Hey there! Sign in to join this conversationNew here? Join for free

Teacher=Epic fail. Plain form and present form help? Exam! Watch

Announcements
    • Thread Starter
    Offline

    0
    ReputationRep:
    As you can see our seminar leader is the biggest waste of space, and keeps giving us the wrong descriptions/definitions. I'm having trouble with the difference between the plain form and plain present. The definitions she gave us were:

    Plain form: Identical with lexical base of the word. NOT inflected with tense (book says is also not in the present tense) and Plain present: inflected for tense also identical with lexical base, usually indicates present time (book says used in present tense and in either plural, first person and second person)

    When applying this to examples the answers don't match up:

    "The twins, he says, seem quite distraught (the underlined verb being plain present)
    "It would be best not to say anything about it" (plain form)

    Could somebody either show me where I'm going wrong or give me a better definition?!
    Offline

    2
    ReputationRep:
    (Original post by melonhead12)

    Could somebody either show me where I'm going wrong or give me a better definition?!
    I don't normally respond to posts ****ging off teachers, but bah humbug aside, here goes...

    According to Huddlestone and Pullum, the plain form is used with the imperative, the subjunctive and infinitival forms. They define it as consisting "simply of the lexical base, the plain base without any suffix or other modification".

    I reckon that would be your 2nd example then, as it's an infinitival construction. The first example looks to me to be just the simple present form. It appears the same as the plain form, but I don't know if it's necessarily helpful to call it a plain present. Does that help? Or am I an epic fail too?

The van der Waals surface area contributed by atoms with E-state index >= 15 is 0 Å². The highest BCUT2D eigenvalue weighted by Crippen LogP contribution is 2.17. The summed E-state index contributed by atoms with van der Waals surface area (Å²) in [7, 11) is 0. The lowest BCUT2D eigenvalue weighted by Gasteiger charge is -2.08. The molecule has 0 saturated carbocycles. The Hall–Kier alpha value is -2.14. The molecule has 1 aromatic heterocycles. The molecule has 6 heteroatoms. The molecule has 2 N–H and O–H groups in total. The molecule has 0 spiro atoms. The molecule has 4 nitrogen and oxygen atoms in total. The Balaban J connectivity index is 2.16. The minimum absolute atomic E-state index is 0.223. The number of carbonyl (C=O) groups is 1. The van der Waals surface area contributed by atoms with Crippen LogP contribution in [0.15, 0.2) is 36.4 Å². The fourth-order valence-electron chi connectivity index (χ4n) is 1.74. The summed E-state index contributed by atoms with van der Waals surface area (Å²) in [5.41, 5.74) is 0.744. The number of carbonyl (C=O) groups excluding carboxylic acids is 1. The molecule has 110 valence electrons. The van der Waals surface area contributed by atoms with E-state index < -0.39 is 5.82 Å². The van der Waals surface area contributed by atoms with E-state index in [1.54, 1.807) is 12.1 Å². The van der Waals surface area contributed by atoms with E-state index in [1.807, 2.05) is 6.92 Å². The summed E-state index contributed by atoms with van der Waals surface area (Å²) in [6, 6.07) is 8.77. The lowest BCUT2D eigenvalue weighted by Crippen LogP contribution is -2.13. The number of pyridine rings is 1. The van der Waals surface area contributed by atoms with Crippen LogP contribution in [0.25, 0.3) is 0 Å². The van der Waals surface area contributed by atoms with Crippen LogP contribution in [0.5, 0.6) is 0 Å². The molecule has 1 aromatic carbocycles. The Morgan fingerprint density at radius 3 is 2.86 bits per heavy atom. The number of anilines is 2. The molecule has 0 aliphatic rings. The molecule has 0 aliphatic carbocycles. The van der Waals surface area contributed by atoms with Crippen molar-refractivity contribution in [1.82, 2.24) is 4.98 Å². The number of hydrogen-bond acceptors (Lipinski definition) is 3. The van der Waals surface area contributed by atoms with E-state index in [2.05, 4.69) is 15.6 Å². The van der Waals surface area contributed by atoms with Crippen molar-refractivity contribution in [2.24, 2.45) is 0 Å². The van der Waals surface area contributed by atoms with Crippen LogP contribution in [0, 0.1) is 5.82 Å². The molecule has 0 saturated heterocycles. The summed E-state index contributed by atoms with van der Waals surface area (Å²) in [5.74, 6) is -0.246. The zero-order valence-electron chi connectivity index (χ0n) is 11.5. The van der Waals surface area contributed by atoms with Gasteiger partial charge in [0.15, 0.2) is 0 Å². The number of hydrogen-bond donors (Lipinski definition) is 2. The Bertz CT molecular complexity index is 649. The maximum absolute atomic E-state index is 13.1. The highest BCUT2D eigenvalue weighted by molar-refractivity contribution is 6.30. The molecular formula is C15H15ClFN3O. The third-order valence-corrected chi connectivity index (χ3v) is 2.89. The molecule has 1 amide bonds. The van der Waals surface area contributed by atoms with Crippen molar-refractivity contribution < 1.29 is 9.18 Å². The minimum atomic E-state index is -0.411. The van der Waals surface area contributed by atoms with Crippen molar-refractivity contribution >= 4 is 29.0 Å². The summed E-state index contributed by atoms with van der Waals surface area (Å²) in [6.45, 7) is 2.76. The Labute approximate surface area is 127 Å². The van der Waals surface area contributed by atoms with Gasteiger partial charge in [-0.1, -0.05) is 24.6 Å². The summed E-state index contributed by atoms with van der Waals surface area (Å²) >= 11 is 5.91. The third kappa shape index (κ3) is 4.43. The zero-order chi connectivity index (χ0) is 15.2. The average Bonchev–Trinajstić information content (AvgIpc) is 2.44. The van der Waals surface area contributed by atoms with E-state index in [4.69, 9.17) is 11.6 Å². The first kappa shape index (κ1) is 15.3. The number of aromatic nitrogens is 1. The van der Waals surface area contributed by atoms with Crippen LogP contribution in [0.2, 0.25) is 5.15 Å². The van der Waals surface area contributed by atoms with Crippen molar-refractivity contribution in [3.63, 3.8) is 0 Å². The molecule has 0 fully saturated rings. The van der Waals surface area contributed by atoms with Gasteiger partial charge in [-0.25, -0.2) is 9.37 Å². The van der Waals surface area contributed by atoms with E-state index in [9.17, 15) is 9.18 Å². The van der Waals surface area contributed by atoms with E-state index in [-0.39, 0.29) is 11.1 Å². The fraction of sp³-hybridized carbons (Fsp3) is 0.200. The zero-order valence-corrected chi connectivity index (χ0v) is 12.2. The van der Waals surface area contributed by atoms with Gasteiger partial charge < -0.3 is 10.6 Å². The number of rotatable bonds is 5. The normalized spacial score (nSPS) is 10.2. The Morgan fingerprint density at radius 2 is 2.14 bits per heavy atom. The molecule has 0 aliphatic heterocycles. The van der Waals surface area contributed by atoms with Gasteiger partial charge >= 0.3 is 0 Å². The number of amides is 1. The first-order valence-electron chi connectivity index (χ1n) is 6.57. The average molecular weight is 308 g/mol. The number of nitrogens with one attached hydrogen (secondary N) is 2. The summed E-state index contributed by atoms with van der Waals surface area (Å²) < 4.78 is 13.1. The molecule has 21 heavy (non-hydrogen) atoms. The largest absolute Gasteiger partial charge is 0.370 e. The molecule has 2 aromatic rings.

Offline

    1
    ReputationRep:
    (Original post by merkatron)
    I don't normally respond to posts ****ging off teachers, but bah humbug aside, here goes...

    According to Huddlestone and Pullum, the plain form is used with the imperative, the subjunctive and infinitival forms. They define it as consisting "simply of the lexical base, the plain base without any suffix or other modification".

    I reckon that would be your 2nd example then, as it's an infinitival construction. The first example looks to me to be just the simple present form. It appears the same as the plain form, but I don't know if it's necessarily helpful to call it a plain present. Does that help? Or am I an epic fail too?
    I've always been told that english doesn't have subjunctive, instead the plain form (infinitive) is used e.g. to have, to run, to say. Plain present therefore, I assume is the conjugation of any verbs..in the present...(he has, he runs, etc.)

    Spoiler:
    Show
    I am not learning english at as or a2 or uni...I have tho been learning english grammar since I was 3 years old..so I'd double check If i were u
    Offline

    2
    ReputationRep:
    Isn't the "plain form" just the infinitive? Why are they filling your heads with nonsense? :ninja:

    English does have a subjunctive, however, it simply looks like the infinitive with "to" removed.

    Anyway, your book seems to draw a distinction between "the plain form" and "the plain present", but says nonetheless that they are identical (except in the third person present where an -s is usually added, e.g. comes). It all sounds like mumbo jumbo to me veiling the fact that English grammar is so bloody simple!
    Offline

    1
    ReputationRep:
    (Original post by jismith1989)
    Isn't the "plain form" just the infinitive? Why are they filling your heads with nonsense?

    English does have a subjunctive, however, it simply looks like the infinitive with "to" removed. English grammar all looks the same!
    English grammar fcking rocks....it's the reason why it's the universal language.. (I'm talking about proper british english btw)